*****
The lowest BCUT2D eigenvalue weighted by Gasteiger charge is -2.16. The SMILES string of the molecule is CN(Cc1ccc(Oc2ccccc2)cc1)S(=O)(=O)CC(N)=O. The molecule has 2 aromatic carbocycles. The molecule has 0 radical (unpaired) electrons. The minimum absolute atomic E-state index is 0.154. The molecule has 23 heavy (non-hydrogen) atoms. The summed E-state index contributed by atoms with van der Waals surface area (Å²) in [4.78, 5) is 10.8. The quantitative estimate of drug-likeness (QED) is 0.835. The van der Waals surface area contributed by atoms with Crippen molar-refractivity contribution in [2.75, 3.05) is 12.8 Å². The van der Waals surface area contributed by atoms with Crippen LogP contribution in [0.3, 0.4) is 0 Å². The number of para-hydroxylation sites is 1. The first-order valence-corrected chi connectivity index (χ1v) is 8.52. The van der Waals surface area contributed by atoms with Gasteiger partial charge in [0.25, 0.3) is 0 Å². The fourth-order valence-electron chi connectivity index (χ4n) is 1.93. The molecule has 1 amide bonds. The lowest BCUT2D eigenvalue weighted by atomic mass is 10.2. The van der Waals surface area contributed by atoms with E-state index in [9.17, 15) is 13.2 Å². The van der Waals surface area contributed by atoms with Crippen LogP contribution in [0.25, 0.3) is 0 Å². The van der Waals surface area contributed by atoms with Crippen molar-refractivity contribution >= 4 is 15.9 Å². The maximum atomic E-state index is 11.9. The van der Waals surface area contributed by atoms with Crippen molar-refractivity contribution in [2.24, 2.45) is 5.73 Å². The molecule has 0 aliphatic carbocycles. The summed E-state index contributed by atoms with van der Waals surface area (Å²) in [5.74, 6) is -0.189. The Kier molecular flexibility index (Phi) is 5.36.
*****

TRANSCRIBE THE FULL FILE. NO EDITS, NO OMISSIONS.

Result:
The lowest BCUT2D eigenvalue weighted by Gasteiger charge is -2.16. The SMILES string of the molecule is CN(Cc1ccc(Oc2ccccc2)cc1)S(=O)(=O)CC(N)=O. The molecule has 2 aromatic carbocycles. The molecule has 0 radical (unpaired) electrons. The minimum absolute atomic E-state index is 0.154. The molecule has 23 heavy (non-hydrogen) atoms. The summed E-state index contributed by atoms with van der Waals surface area (Å²) in [4.78, 5) is 10.8. The quantitative estimate of drug-likeness (QED) is 0.835. The van der Waals surface area contributed by atoms with Crippen molar-refractivity contribution in [2.75, 3.05) is 12.8 Å². The van der Waals surface area contributed by atoms with Crippen LogP contribution in [0.3, 0.4) is 0 Å². The number of para-hydroxylation sites is 1. The first-order valence-corrected chi connectivity index (χ1v) is 8.52. The van der Waals surface area contributed by atoms with Gasteiger partial charge in [0.25, 0.3) is 0 Å². The fourth-order valence-electron chi connectivity index (χ4n) is 1.93. The molecule has 1 amide bonds. The lowest BCUT2D eigenvalue weighted by atomic mass is 10.2. The van der Waals surface area contributed by atoms with E-state index in [9.17, 15) is 13.2 Å². The van der Waals surface area contributed by atoms with Crippen LogP contribution in [0.25, 0.3) is 0 Å². The van der Waals surface area contributed by atoms with Crippen molar-refractivity contribution >= 4 is 15.9 Å². The maximum atomic E-state index is 11.9. The van der Waals surface area contributed by atoms with Crippen molar-refractivity contribution in [2.24, 2.45) is 5.73 Å². The molecule has 0 aliphatic carbocycles. The summed E-state index contributed by atoms with van der Waals surface area (Å²) in [5.74, 6) is -0.189. The Kier molecular flexibility index (Phi) is 5.36.